Yet, as I transitioned to high school, my development grew stagnant. Nothing I wrote was good enough. My voice was too blatant. My papers were too comprehensive. I used too many concessions. I was too balanced. I didn’t use enough vocabulary. I used too much vocabulary. My paragraphs were too long. My paragraphs were too short. Every teacher had a different standard, and yet, they never gave me clear feedback on why my paper didn’t meet their expectations. I consistently got “B+’s” on my writing assignments until junior year—when I met Mrs. Judy Swift.

Writing made me feel inadequate.

I failed Mrs. Swift’s first writing assignment. Mrs. Swift told us that everything we’d ever learned about writing was null, and needed to be disregarded. Writing is not black and white—there are lots of grey areas, and acknowledging the gray areas would only make you seem more knowledgeable as an author; as you address the opposition’s main concerns, you strengthen your claims. But it was incredibly hard to get myself out of the systematic mind-set. It was mind-boggling. For the first time, I was encouraged to write how I wanted—I could actually acknowledge that the opposition had valid claims, and then allow myself to address those concerns with thoughtful, respectful and controlled retaliation.

Writing reflects our lives, and our lives are never simple.

I was coming back to life. Mrs. Swift challenged me, uplifted me, but mostly, she taught me to embrace my bias. As humans, we can’t ever be completely objective—especially when our lives are so subjective. We each have varying experiences that affect our identity and what we believe. Our experiences, our parents and the community of people we’re around shape our personalities, characters and belief systems. We were all constructed, if you will, by our life experiences. Yes, we made individual decisions that have repercussions, but we ultimately don’t control what family we are born into, or what happens to us as children. I learned more about myself in her class than I ever had in my life, up until that point. And I am so incredibly thankful for her (I miss you, Swifty).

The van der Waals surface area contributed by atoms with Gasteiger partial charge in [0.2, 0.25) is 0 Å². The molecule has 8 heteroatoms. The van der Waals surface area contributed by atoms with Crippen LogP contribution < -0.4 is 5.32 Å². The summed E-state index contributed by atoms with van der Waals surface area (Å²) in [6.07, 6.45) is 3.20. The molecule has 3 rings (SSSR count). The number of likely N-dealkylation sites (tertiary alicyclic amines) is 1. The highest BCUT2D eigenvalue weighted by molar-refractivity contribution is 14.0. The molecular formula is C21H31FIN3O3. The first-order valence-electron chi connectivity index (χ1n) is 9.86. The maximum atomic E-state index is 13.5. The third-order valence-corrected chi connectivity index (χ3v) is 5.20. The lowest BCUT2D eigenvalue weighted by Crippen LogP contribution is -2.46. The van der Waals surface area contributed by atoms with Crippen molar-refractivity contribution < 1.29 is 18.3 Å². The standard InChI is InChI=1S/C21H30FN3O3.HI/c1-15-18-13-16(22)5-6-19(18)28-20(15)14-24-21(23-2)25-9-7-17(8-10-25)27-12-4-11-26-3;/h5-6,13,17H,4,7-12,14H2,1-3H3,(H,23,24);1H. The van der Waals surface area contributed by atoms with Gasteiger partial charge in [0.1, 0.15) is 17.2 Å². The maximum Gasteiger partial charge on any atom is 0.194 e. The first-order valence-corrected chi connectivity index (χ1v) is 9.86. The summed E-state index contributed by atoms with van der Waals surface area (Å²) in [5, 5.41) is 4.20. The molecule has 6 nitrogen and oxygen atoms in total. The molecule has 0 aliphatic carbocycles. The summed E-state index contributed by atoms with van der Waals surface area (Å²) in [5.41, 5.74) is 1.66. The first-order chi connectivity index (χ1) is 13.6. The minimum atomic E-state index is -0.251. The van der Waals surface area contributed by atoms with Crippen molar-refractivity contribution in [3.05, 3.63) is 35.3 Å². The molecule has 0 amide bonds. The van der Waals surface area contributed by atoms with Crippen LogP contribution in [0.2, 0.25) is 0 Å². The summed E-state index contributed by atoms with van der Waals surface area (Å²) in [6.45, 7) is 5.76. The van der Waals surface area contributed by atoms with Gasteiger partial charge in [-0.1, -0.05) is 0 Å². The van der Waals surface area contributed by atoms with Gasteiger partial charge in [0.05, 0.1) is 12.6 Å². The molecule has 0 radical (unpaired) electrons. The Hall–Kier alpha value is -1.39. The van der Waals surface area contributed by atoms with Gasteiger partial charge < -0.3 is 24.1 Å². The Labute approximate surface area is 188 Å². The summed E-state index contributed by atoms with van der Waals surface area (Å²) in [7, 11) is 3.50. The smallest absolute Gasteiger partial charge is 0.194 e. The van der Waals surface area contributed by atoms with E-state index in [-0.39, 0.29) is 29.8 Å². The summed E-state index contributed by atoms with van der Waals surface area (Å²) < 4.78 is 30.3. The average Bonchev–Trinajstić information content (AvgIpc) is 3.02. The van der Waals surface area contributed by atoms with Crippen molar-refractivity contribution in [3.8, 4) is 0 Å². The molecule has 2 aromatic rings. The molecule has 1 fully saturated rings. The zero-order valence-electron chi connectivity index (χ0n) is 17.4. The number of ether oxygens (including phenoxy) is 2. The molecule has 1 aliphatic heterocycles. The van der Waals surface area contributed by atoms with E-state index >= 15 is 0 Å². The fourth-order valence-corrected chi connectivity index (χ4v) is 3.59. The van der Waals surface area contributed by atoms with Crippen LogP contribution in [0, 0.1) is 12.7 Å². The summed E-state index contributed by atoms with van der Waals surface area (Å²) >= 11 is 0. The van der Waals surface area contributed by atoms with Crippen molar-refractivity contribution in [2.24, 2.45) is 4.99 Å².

Writing is manufactured, by people, and it can be improved.

After we took our Advanced Placement Exam, Mrs. Swift shifted from teaching us how to write effective argumentative essays and analytical pieces, to how to write a narrative about ourselves—especially since we were soon going to start college applications. These applications ask students to write a “Personal Statement” about themselves. For most students, this is a foreign concept; students’ entire writing experiences, up until that point, were dictated by narrow-minded assignments and structured outlines they were instructed to follow. These instructions conditioned students to hide their identity when they wrote, and often, making the switch from an academic assignment, where “I” statements are frowned upon, to a personal narrative, where adding personal beliefs is welcomed, was too complex for them to fathom.

Writing is enriched by experiences.

To counter this, Mrs. Swift introduced the Six Word Memoir project. The task was simple at face value: write a story in six words. She used the famous example, allegedly by Ernest Hemingway, “For Sale: Baby shoes, never worn.” This short story is complete, despite its length, and it’s sad—so sad. There are so many questions I want to ask: How did the baby die? Is the mother okay? Is she even alive? It’s powerful, emotional, and proves that length doesn’t define a good story—content and style do.

Writing reveals my intimate emotions, and helps me cope with tough situations.